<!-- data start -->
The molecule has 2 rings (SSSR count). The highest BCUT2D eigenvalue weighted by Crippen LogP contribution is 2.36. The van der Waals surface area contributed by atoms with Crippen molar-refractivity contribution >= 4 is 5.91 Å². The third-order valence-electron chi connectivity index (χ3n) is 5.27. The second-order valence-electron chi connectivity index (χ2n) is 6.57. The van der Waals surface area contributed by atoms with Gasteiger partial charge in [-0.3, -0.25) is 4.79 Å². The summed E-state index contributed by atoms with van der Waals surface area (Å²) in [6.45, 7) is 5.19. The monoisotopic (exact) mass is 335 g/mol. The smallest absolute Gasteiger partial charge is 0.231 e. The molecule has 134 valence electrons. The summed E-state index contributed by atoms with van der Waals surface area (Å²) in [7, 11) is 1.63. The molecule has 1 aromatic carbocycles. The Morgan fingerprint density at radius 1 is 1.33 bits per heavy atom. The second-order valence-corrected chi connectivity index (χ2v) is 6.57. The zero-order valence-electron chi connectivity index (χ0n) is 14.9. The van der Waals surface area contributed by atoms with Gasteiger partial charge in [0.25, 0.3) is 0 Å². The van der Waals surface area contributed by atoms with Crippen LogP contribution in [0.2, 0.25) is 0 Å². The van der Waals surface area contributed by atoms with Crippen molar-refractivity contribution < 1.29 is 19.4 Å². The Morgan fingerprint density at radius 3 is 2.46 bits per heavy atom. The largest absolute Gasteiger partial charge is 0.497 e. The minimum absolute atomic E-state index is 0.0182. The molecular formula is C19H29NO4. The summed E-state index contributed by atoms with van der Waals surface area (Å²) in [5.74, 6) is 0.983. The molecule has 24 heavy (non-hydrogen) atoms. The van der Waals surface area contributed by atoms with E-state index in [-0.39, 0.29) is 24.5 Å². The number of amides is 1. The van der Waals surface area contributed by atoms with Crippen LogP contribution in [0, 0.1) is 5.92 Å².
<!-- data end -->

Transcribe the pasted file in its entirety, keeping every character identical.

The molecule has 2 rings (SSSR count). The highest BCUT2D eigenvalue weighted by Crippen LogP contribution is 2.36. The van der Waals surface area contributed by atoms with Crippen molar-refractivity contribution >= 4 is 5.91 Å². The third-order valence-electron chi connectivity index (χ3n) is 5.27. The second-order valence-electron chi connectivity index (χ2n) is 6.57. The van der Waals surface area contributed by atoms with Gasteiger partial charge in [-0.3, -0.25) is 4.79 Å². The summed E-state index contributed by atoms with van der Waals surface area (Å²) in [6.45, 7) is 5.19. The monoisotopic (exact) mass is 335 g/mol. The smallest absolute Gasteiger partial charge is 0.231 e. The molecule has 134 valence electrons. The summed E-state index contributed by atoms with van der Waals surface area (Å²) in [7, 11) is 1.63. The molecule has 1 aromatic carbocycles. The Morgan fingerprint density at radius 1 is 1.33 bits per heavy atom. The second-order valence-corrected chi connectivity index (χ2v) is 6.57. The zero-order valence-electron chi connectivity index (χ0n) is 14.9. The van der Waals surface area contributed by atoms with Gasteiger partial charge in [0.25, 0.3) is 0 Å². The van der Waals surface area contributed by atoms with Crippen LogP contribution in [0.2, 0.25) is 0 Å². The van der Waals surface area contributed by atoms with Crippen molar-refractivity contribution < 1.29 is 19.4 Å². The Morgan fingerprint density at radius 3 is 2.46 bits per heavy atom. The largest absolute Gasteiger partial charge is 0.497 e. The minimum absolute atomic E-state index is 0.0182. The molecular formula is C19H29NO4. The summed E-state index contributed by atoms with van der Waals surface area (Å²) in [5.74, 6) is 0.983. The molecule has 24 heavy (non-hydrogen) atoms. The van der Waals surface area contributed by atoms with E-state index in [-0.39, 0.29) is 24.5 Å². The number of amides is 1. The van der Waals surface area contributed by atoms with Crippen LogP contribution in [0, 0.1) is 5.92 Å².